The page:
More fingerprint scanners being embedded into mid-range smart phones will
spur the growth in availability of mobile wallets
When Apple included a fingerprint scanner on the iPhone, everything changed in the biometrics market. What used to be exotic or even dubious instead became normal and everyday. Any negative connotations about biometrics were wiped away in an instant.
“Since the release of Apple’s Touch ID, and subsequent similar products from Samsung and other mobile device manufacturers, we have not seen any negativity; the opposite in fact,” says Robert Fee, Director of Sales, Access Control, Zwipe, whose access product is essentially a small, portable biometric scanner that can fit in your pocket.
Mobile payment services driving biometrics adoption
Pushing growth in biometrics adoption across all markets is greater adoption of biometric payment services such as Apply Pay and Samsung. A study from Juniper Research, Hampshire, U.K., finds that increased rollout of contactless payment services using fingerprint scanners will push the number of biometrically authenticated transactions to nearly 5 billion by 2019, up from less than 130 million in 2015.
At present, there are only two services that use fingerprint scanners for authentication – Apple Pay in the U.S. and U.K. and Samsung in the U.S. and South Korea. However, both services are expected to be launched in several additional markets in 2016, and the convenience of the scanner is likely to make it a primary mechanism for transaction authentication. More fingerprint scanners in mid-range smart phones will spur growth in availability of mobile wallets. Also contributing will be a growing acceptance of contactless infrastructure at the point of sale (POS).
Need for biometric data security & user privacy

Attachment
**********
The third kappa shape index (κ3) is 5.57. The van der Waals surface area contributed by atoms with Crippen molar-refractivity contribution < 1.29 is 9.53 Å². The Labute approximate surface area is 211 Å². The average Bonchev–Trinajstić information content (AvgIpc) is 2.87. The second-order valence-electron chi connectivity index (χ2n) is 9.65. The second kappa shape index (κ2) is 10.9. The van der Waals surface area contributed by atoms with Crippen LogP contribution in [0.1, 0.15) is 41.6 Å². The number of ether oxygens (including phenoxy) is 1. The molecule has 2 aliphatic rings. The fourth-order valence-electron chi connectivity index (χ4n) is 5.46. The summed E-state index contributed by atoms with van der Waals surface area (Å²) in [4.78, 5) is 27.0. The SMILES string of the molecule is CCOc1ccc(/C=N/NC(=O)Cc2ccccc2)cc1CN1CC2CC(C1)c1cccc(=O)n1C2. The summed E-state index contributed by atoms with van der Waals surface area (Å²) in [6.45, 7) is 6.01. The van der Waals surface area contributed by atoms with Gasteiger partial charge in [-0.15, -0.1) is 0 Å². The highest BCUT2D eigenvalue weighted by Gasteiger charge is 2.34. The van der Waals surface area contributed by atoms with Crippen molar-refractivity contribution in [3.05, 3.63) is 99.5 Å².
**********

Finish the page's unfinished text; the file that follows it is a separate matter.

Juniper Research also commented on the need for security of biometric data. “When a password or PIN is hacked, the consumer can simply get a replacement,” says Dr. Windsor Holden, research author of the Juniper Research report. “When biometric data – fingerprint, iris, facial – is stolen, the consumer’s online identity could be irretrievably compromised.”
The number of biometrically authenticated transactions will push to nearly 5 billion by 2019, up from less than 130 million in 2015
Biometrics has been ready for “prime time” for five years or more, says Jason Chaikin, President of biometric company Vkansee, which specialises in fingerprint capture for payment, data and other sectors, including physical access control. Apple’s incorporation of biometrics on the iPhone has created a real-life use case and a resulting “buzz” that will open the door to many other biometrics uses, he says.
Privacy has been a key point both driving and inhibiting biometrics, he adds. “The issue with privacy is that you are only as strong as your weakest link,” says Chaikin, and security must extend to the every step of the process, from how the biometric is captured to how biometrics are stored and transferred, requiring encryption at every stage.
Vkansee miniature optical fingerprint sensor